According to the Treasury’s analysis of Australian Small Business statistics, over half a million Australians have started or are starting an entrepreneurial business (start-up) at any one time. Out of these start-ups, about a third fail, another third are still in the unsure stages, and a third are successful.
We took a look at 5 start-ups that have made it through the statistics. Let their stories inspire and motivate you when times are tough.
Atlassian: “from rags to riches”
Mike Cannon-Brookes, Doug Burgum and Scott Farquhar are the leaders of the highly successful Australian software company, expected to be valued at well over a billion dollars on the US stock exchange.
Although these three men may be millionaires now, Cannon-Brookes and Farquhar started up the business on a credit card, with Burgum joining as Chair in 2012. They have always maintained an understated presence in the world of technology, and although their names may not be necessarily well-known, their product “Jira” certainly is.
The company began its humble beginnings in 2001, and survived despite the dot-com crash. Capital investment was in short supply. The company became successful despite this due to their solid business model, based on the fact that “software could be replicated and sold cheaply, and distributing the product would get even cheaper and easier as internet speeds improved”.
The company identified a set of no-nonsense core beliefs, including “Build everything with heart and balance”, “Be the change you seek”, and some other more colourful phrases, such as “Don’t [rip off] the customer”.
Seek.com.au: “humble start-up to household name”
The top online employment classifieds business in Australia, with global connections in twelve countries, started out when Paul Bassat became frustrated with newspaper classifieds back in 1997.
After building a business plan with brother Andrew and friend Matt Rockman (whose father provided seed funding). The boys launched their online classified ads business by undercutting the prices charged by newspapers.
Despite stiff competition in the form of Monster.com, Fairfax and New Limited, the company now dominates 80% of the job ads market in Australia, with a market capitalisation of $2.26 billion. Since starting they have also branched out in the education market.
The company put their success down a work environment that is challenging, rewarding and inclusive. We are committed to making a difference to our community as well as to our company.
Baby’s Got Style: “finding a niche”
When Daniela Minns, working mother, saw a gap in the market for baby clothes that were more designer than high street, she decided to launch her own business. The first year was really tough, as she continued working full-time to prevent her business becoming a financial burden.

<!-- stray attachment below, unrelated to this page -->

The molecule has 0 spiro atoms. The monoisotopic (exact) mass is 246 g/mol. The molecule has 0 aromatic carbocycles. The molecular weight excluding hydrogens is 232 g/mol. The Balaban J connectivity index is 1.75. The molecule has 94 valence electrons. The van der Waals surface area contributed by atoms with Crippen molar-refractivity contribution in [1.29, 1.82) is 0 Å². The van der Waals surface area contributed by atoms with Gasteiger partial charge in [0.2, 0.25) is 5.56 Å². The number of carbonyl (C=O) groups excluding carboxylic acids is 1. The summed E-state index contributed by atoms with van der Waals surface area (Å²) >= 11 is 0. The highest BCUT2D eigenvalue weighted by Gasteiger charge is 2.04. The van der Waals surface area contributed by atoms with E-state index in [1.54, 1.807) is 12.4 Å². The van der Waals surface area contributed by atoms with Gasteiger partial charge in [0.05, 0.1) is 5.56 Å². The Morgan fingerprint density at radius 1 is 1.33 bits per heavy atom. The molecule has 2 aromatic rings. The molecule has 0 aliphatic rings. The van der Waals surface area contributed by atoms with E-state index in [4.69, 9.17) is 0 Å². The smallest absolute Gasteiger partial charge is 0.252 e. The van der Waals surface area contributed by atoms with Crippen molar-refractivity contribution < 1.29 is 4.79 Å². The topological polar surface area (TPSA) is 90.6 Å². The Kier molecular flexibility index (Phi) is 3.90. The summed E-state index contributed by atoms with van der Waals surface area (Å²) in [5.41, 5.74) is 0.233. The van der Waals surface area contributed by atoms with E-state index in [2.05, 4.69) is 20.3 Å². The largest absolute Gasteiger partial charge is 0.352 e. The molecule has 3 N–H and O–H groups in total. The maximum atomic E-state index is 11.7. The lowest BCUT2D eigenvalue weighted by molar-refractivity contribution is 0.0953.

The crunch came when she was offered a promotion at work, which was the catalyst she needed to quit her job and focus solely on building Baby’s Got Style.
The terrifying decision paid off as two years later. The business employs ten staff from a delegated office space, and Daniela is now CEO of Australia’s largest online outlet of baby clothes.
Daniela’s success relies on her savvy beginnings; she saw a gap and provided a solution, but without financially challenging herself.
Frank Body: “frankly successful”
Compared to some of our other stories, frank body is new. It was founded in 2013 by a group of friends seated around a coffee shop table. Yet in 2015 it was expected to see a turnover of $20 million. So what is the story behind this amazing success?
Erika Geraerts, Bree Johnson, Steve Rowley, Alex Boffa and Jess Hatzis overheard a café customer asking for old coffee grounds to us as an exfoliator, and an idea instantly clicked. After extensive research, they launched coffee-based body scrubs on social media by demonstrating the health benefits.
Their success comes down to several core values:
- Look at the big picture
- Use other businesses
- Have a plan B
- Work hard
- Be patient
- Be flexible
- Have a brand that shows your personality
- Make social media your best friend
Braithwaite Property: “leaving security behind”
Although she had a steady job with a dependable income, Sarah Braithwaite’s decision to start up on her own was driven by her clients. They wanted more from her, something that she couldn’t give in her present role. What they required was for Tracy to become hands on and manage their properties herself.
With a young family, mortgage and responsibilities, it was a tough call to leave her job and branch out on her own. But, her high levels of motivation and determination saw her through the highs and lows.
Her property management business is now thriving, and she has recommendations for anyone else in the same position she was. These include talking to an accountant to help you understand all your financial obligations. Also, fully appreciating that the buck stops with you and no one else. You are accountable to every client you deal with; and being prepared to take a risk. Not every business works. So, before you commit ensure you work through the good points, which have to outweigh the negatives.
Each of these companies shares common traits. They believed in what they were doing and saw a need in the market for their products. With a one-in-three chance of succeeding, it pays for potential start-ups to learn from those who’ve achieved their goals. Despite meagre beginnings and difficult days. Be inspired, and let your start-up be a blessing.
Image source: Atlassian Press Resources